NEW! Canadian Military History Trivia Challenge

Month: October 2014

Humour Hunt

Humour Hunt

John Rhodes of Fonthill, Ont. tells us that early in the Sicilian campaign, the West Nova Scotia Regt. was to attack a village during the night. One company was to move behind the village after dark and fire two white flares when in position. “My company was to attack as soon as the flares were seen. “We got into position in good time and I posted two look-outs with orders to let me know as soon as they saw two white flares go up behind the village. I received no word, so two hours later crawled up to the look-outs and asked if they were sure that two flares had not gone up. They assured me they had not seen any flares going up but one added as an afterthought that they had seen two coming down about an hour earlier. “That is how I learned how specific instructions had to be. For...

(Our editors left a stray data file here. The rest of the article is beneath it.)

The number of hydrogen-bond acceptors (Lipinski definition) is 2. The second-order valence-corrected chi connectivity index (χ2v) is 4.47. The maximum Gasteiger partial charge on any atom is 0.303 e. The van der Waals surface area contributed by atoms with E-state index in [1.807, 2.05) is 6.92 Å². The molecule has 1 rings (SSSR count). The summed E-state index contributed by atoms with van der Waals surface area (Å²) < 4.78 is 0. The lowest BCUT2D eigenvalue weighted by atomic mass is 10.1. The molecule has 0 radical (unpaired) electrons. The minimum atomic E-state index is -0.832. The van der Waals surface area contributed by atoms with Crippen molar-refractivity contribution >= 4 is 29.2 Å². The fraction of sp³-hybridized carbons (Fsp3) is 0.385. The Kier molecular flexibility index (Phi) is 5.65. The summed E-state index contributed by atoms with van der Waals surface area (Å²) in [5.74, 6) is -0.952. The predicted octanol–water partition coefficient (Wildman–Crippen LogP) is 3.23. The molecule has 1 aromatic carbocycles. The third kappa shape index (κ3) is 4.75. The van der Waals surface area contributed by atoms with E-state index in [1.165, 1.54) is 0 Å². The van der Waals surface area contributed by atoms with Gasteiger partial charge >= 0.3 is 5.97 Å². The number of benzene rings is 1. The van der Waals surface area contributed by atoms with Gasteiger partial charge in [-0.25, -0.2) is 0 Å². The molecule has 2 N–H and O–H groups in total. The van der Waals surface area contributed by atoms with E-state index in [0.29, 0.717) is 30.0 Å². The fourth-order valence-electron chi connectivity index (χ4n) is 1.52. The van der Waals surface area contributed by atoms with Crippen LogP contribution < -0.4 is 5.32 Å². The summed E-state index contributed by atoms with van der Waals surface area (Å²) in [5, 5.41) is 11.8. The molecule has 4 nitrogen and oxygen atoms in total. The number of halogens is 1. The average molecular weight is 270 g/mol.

The Grand Finale

The Grand Finale By Frank J. Atkinson November, 1953   It was the Eleventh of November, 1918. The Grande Place in Mons, rich with memories of the start of the Great War in August, 1914, and the epic struggle of the British Army against overwhelming odds of the invading German armies, was like an ant-heap with assembling Canadian troops. Lieut.-General Sir Arthur Currie, Canadian Corps Commander, was due to arrive at any moment.   With the passing of intense war activity the divisional Intelligence Officer was itching to repeat his scoop of the previous day … a germ-spreading traitor had been captured in his sleep in an attic on his return from a long journey to the distant Baltic province where he had made sure his tiny phials would be crushed in the cogwheels...
Humour Hunt

Humour Hunt

Albert Ganser of Provost, Alta., tells a story about General Smuts of South Africa on a visit to Ottawa during the Second World War. A Canadian officer asked him seriously how he accounted for his long military life. Gen. Smuts replied: “One reason is that I was born a long time ago and the other is the fact that I’m still alive.”        

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An informative primer on Canada’s crucial role in the Normandy landing, June 6, 1944.